Holiday Inn offers room to be yourself
Joining the Holiday Inn Golden Mile, the iconic hotel that has been a Tsim Sha Tsui landmark for 37 years, must be like stepping into a well-planned world of existence, where every aspect of the business and every detail of the job have been carefully considered – including a commitment to employees.
Part of the InterContinental Hotels Group (IHG), Holiday Inn’s main attraction to applicants is a well-thought-out programme of “room to be yourself”, says Brian Liu, director of human resources (HR) and area champion of HR for Hong Kong, Macau and Taiwan.
“At IHG, we value each individual’s passion to develop his or her career and talent. We have an environment where they can grow, develop and make a positive difference,” he says.
There are four major areas of development. “Room to have a great start” is ensured by a thorough orientation programme, bringing new hires up to date on the company’s mission, values and vision.
“We want employees to understand and embrace all that because it is the foundation of teamwork for providing great services to our guests,” explains Yuki Lu, Holiday Inn’s director of quality and training, who hails originally from Taiwan and who joined the hotel after a long stint in the United States.
“Room to be involved” is the process of taking employees’ opinions into account through two employee surveys, one to find out their needs and another at the year’s end to check the final outcome. “Room to grow” offers tailor-made training depending on the difficulties employees face. Everyone has a personal development plan indicating the type of training that would benefit them most.
“We delivered 700 hours of training and we had over 90 per cent participation in 2011,” Lu says.
There is also an e-learning platform where staff can study in their own time and space. “With the total number of employees at 450, our staff took 1,300 e-learning courses last year. We were second in Greater China,” Lu adds.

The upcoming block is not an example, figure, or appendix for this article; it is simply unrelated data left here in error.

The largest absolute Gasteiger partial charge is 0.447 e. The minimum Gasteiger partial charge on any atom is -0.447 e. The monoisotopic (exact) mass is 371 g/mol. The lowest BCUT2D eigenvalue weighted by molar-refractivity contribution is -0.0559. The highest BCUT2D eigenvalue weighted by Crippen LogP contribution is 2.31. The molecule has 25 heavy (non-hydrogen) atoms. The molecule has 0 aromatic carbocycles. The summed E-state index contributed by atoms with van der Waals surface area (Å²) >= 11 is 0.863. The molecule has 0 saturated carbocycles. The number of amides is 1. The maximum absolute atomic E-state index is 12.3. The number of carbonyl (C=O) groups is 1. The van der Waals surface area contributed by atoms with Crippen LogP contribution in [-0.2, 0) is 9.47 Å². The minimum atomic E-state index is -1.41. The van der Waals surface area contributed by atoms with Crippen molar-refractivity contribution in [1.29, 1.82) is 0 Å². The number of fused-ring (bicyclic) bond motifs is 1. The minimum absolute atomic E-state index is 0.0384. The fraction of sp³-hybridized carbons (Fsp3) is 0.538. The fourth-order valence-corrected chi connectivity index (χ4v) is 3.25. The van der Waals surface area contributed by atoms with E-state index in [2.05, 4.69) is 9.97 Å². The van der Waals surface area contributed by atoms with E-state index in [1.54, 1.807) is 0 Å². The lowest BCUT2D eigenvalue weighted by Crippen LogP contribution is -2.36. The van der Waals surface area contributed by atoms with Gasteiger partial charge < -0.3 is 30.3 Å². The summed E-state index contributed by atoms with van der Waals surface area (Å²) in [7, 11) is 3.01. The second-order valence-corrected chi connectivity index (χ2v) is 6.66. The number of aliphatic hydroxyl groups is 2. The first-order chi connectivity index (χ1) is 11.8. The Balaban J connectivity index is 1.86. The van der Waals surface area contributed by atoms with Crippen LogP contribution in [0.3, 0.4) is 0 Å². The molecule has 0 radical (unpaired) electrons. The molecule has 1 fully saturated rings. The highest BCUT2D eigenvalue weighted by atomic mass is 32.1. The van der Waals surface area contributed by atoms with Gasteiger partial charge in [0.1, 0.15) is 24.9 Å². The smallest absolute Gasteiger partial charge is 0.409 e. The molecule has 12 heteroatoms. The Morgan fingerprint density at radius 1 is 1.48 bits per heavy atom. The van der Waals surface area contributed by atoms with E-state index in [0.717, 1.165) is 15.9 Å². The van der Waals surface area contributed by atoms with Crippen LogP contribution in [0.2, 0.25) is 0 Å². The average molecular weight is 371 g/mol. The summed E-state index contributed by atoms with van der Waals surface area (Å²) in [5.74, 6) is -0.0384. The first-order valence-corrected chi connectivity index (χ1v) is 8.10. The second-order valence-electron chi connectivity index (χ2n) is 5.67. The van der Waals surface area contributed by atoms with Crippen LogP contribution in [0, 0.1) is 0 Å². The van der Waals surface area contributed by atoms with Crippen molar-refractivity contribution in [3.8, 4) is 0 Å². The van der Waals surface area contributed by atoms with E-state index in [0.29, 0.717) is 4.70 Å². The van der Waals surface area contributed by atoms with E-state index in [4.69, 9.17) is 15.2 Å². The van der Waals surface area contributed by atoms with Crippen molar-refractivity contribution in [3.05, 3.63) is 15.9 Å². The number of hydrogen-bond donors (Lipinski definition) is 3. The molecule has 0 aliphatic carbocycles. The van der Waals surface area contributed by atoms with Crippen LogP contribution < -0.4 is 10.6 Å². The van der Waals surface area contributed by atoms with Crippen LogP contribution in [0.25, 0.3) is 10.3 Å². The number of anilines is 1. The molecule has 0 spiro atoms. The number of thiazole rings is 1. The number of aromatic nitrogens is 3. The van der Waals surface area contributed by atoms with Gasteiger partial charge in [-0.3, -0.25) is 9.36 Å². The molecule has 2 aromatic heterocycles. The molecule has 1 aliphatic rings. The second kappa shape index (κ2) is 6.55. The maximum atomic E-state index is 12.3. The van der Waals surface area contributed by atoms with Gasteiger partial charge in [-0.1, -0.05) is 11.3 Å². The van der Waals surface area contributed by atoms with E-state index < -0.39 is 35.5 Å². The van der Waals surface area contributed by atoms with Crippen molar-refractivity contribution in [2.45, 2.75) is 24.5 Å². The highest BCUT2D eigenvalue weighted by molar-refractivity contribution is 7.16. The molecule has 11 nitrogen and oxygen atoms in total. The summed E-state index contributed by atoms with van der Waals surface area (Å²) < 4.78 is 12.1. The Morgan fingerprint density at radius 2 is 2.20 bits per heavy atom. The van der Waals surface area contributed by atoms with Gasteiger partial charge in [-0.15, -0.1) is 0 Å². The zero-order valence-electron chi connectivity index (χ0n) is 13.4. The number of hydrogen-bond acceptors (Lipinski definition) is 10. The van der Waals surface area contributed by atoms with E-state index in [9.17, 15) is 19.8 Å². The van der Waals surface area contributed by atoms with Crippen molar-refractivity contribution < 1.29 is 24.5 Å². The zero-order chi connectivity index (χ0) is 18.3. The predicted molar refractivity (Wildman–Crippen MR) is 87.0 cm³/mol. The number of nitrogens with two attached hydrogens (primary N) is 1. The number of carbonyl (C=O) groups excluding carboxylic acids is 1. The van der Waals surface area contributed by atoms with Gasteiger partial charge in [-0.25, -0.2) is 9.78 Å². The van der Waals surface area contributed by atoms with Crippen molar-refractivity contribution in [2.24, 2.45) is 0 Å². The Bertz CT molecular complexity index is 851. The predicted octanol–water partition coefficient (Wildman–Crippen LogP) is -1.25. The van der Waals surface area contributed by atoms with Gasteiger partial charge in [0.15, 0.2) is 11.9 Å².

The hotel is always on the lookout for outstanding staff, says Liu, adding that positions are currently open at the front desk and in guest and bell services. The hotel is seeking a reservation sales agent. The food and beverage department and the room division are also looking for staff.
To ensure low turnover, the hotel tries to hire people who fit in. “Starting from the selection process, we assess each candidate by asking them questions to establish if they love our ‘Winning Ways’,” Liu says.
“Winning ways” is the IHG value system that supports teamwork. It includes “do the right thing”, “show we care”, “aim higher”, “celebrate the difference” and “work better together”.
“Celebrating the difference not only includes more than just race – everybody is different and only by respecting this difference can we work well together, under the same values and culture,” Lu says.
Beyond the IHG values, Holiday Inn has its own set of values and style that applicants need to aspire to with passion and belief. They should be friendly and open, rather than formal. They should also be professionally ready for the task, show they care for guests and colleagues, and take ownership of every task they do.
Aside from the advantages of a well-structured workplace, being part of IHG brings many opportunities.
“Multiple skills used to be important for opening up more opportunities, but now they are just basic for survival,” Lu says, referring to the cross-training opportunities between internal departments and IHG sister hotels.
Employees can also be promoted to new openings or other hotels within the group. “They can personally enter into the corporate recruitment system to see the opportunities with over 4,500 hotels,” Liu says.
There is also a talent-capture programme that recommends outstanding employees for promotion.
Lu and Liu say the hotel strongly supports those in need, so it organised 28 corporate responsibility programmes last year. To enhance team spirit, it also organises sport competitions as well as staff outings and parties.